SCOTT: And on tape, I made a proper kind of surprised oh sound...


SCOTT: Oh (laughter). That was an involuntary vocalization then. I don't know if you noticed. I was not hoping to...

...Because I was actually a little bit startled. And I, you know, thought, oh, that's really irritating. I wish I hadn't done that. But it was completely involuntary. And laughter can be like that as well. It can just feel like it's issuing forth from us. And we can make sounds when we're laughing like that that probably, all other things being equal, we'd probably prefer not to make. It can be extremely - well, very animal. And it is animal. It's linking us. It's exactly the same way that other animals make sounds.


VEDANTAM: Sophie was drawn to studying laughter because she was interested in how humans express emotions. Most of the previous work on the subject had focused on visual cues. Sophie asked, what about sounds?

SCOTT: I got into laughter by being interested in nonverbal vocalizations, so something like me going, oh, when I'm surprised or screaming in terror. And I was working with those because we were interested in how humans recognize emotions. And pretty much, all the work on that is done with photographs of faces following in the, you know, beautiful work of people like Paul Ekman. And I was trying to come up with auditory, vocal versions of those. So I was trying to steer away from emotional speech because the faces didn't have any verbal content to them. And it was looking at those and then starting to look at different kinds of expressions that may be more positive emotions as well as negative emotions, like fear and anger, is what actually led me to laughter.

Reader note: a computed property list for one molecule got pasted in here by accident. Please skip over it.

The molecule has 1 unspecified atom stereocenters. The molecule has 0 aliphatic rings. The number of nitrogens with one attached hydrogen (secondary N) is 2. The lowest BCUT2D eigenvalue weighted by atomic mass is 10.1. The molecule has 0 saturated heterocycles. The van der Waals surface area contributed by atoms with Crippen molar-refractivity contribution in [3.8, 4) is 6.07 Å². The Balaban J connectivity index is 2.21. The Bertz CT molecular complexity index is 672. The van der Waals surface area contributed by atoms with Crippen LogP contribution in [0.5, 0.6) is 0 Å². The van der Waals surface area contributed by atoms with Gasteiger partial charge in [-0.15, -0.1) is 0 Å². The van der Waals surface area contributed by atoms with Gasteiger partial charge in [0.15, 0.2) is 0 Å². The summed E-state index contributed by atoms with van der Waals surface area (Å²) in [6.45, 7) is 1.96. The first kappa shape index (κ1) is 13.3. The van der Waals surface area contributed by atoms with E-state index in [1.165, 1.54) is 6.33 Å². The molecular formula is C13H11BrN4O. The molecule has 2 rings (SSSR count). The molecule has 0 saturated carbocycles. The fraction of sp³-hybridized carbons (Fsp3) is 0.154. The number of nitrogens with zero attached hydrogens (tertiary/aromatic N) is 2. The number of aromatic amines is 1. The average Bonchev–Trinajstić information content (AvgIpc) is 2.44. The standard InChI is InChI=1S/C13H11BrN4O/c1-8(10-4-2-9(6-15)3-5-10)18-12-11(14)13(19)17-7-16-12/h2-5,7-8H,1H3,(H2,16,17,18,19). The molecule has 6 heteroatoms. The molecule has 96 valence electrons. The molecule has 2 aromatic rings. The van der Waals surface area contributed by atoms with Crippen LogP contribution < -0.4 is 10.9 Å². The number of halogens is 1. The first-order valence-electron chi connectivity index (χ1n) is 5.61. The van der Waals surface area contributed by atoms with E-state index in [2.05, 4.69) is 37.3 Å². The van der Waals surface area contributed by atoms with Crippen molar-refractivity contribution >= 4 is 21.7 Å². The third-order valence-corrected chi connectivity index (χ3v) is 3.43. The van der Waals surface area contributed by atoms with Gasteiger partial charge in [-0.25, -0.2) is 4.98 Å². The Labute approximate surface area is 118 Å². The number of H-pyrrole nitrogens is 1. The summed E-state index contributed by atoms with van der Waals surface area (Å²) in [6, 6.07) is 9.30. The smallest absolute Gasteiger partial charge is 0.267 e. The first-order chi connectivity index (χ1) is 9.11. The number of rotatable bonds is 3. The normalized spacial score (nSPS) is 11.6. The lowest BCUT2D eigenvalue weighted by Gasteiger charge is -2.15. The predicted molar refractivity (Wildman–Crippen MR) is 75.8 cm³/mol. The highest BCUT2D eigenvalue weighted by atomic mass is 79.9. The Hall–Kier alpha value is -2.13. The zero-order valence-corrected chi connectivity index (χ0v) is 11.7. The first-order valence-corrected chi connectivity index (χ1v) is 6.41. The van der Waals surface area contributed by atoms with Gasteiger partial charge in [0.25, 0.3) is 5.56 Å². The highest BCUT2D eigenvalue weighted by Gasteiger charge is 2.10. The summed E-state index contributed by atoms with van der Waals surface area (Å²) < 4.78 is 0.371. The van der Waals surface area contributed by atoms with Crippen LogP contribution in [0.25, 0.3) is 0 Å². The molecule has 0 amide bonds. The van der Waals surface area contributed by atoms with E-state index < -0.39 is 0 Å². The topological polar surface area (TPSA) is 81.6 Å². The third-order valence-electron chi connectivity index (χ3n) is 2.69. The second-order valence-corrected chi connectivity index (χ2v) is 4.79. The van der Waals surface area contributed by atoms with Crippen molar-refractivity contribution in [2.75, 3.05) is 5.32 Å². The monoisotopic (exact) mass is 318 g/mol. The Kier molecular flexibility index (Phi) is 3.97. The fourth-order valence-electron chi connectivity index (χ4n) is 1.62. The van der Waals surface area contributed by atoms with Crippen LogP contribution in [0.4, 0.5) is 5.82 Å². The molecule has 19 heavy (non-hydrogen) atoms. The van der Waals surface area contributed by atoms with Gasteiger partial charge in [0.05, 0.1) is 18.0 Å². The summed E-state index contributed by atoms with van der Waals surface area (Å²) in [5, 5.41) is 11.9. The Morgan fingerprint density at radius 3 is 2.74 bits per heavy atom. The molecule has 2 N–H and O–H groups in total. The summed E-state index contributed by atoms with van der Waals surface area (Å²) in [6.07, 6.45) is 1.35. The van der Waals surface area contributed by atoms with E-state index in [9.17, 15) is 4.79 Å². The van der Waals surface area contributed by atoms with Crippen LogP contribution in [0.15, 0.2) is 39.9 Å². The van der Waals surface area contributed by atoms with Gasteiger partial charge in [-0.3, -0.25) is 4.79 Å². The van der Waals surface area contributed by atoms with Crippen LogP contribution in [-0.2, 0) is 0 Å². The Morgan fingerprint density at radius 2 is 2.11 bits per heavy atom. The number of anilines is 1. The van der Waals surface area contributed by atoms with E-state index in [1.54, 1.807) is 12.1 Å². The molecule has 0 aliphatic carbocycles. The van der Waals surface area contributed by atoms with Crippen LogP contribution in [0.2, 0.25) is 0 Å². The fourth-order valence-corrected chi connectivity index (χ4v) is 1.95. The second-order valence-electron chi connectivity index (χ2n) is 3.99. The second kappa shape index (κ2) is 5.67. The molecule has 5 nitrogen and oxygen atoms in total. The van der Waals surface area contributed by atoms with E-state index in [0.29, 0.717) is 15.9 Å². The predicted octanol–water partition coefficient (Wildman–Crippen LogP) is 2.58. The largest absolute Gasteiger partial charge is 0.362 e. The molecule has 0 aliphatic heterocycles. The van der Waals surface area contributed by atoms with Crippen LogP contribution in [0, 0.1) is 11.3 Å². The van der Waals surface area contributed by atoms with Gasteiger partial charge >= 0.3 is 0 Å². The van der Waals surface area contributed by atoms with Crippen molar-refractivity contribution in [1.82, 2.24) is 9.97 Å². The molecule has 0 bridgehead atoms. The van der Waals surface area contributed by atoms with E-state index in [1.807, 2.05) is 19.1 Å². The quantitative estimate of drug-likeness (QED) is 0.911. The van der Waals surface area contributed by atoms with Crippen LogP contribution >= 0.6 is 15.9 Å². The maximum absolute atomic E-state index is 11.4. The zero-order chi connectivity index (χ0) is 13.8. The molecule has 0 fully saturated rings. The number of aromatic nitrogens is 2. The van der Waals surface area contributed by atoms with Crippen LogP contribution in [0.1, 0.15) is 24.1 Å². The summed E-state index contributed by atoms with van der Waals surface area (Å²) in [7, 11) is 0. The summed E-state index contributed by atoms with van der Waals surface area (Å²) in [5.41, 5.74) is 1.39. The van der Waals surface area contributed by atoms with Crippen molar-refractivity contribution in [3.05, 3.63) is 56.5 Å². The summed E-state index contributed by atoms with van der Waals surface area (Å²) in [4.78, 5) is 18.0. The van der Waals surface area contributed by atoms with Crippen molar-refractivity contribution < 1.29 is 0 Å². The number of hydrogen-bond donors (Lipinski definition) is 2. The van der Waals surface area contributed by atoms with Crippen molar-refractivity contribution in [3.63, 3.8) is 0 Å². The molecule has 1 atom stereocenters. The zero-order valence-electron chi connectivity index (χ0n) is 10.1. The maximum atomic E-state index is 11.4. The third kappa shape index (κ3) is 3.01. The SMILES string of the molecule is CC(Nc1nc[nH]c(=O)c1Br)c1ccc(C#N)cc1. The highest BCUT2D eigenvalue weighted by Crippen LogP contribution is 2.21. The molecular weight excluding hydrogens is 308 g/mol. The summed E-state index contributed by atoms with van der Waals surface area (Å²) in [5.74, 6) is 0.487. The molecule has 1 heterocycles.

So I never set out to study laughter. I was interested in these nonverbal sounds. And they can be highly involuntary. And, in fact, when we make them, they are much more like animal calls than they are like speech. We don't do any of the fancy detailed movements of the lips and the jaw and the teeth and the tongue that we do when we're talking. We - in fact, often, the mouth doesn't do much at all. You might pull a facial expression, and then you just squeeze air out through the voice box.


VEDANTAM: Is there evidence that other animals laugh like humans laugh?

SCOTT: There is evidence that other animals laugh. So it's actually very easy to see it in other apes. In fact, Charles Darwin wrote quite a lot about this. Ape laughter is very, very similar to human. Well, we're apes, so, you know, nonhuman ape laughter is very similar to human laughter. So if you were to hear a chimp laughing...